Paula adds: “Mental health does still have that stigma. A lot of people don’t like to talk about the fact they have a mental health problem because they think they will be judged.”

As a disabled person, leaving your home may be harder and added stresses and fears of contracting COVID-19, which may be incredibly detrimental for people with specific health conditions, may exacerbate feelings. But, there are disability specific groups and locations on hand to help disabled people to experience nature for improved mental health and wellbeing.

Disabled ramblers

Paula has since managed to embrace the nature and green space beside her. After discovering the Disabled Ramblers and purchasing a mobility scooter, Paula’s world was opened up with possibility and potential. Most importantly, Paula’s mental health has benefitted.

“With the Disabled Ramblers, this has helped as well in terms of giving me a new interest and friends,” enthuses Paula. “Like many people in the last year, I have had days where my mental health hasn’t been great and I have had periods where I have felt so agoraphobic that I’ve not wanted to go out and I’ve been scared to go out.

“Getting outside makes you realise, too, that you are not the only one that is experiencing this.”

The Disabled Ramblers organises a range of group events across the UK, running from April to October come rain or shine. Due to current government restrictions, the Disabled Ramblers currently have four rambles across the UK planned for the coming months, and Paula, alongside her fellow Ramblers, know the positive mental benefits that come with being outside.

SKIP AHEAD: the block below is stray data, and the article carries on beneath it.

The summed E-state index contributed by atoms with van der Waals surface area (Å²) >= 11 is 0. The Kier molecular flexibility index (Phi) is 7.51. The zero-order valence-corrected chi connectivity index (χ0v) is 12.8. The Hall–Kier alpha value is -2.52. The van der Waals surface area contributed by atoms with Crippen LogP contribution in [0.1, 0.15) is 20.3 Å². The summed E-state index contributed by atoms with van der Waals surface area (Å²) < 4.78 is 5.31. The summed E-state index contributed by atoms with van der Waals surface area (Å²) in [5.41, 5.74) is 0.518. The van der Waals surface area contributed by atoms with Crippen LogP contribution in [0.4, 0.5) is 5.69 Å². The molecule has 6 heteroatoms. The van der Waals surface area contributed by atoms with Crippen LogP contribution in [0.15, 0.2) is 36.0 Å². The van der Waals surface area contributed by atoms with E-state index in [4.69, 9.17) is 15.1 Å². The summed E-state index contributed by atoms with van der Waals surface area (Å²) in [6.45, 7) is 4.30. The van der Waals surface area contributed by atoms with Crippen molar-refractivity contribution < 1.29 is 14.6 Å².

Paula emphasises: “The Rambles helps people who wouldn’t normally have the opportunity to go out into the country side and enjoy some of the sights. On the last ramble in we went to the location where they filmed Poldark. You can only feel good when you are ou like that. The sun is shining, you have these magnificent views, and you get to meet a lot of new people.”

Go green

As the world slowly opens up, you might be feeling apprehensive, experiencing increased anxiety and nerves – these are all valid feelings.

As the world slowly opens up, you might be feeling apprehensive, experiencing increased anxiety and nerves – these are all valid feelings.

Paula advises: “If anyone is feeling nervous about going out, I would suggest that you make a point of planning what you want to do and knowing where you want to go. One of the main things: talk to people, friends and family, about the fact that you are nervous and that you haven’t been outside for a long time.

“For the first time, just do something small have a walk around your local park, the more you do that then the better you feel.”

It is important to know that your feelings and concerns are validated and you are not alone. There is help available, be that from your loved ones, your local GP and charitable organisations. Taking the next steps out of lockdown at your own pace is imperative for your mental health.

Support for your mental health is available from the Mental Health Foundation, Mind, Campaign Against Living Miserably, and the NHS. In an emergency, always call 999.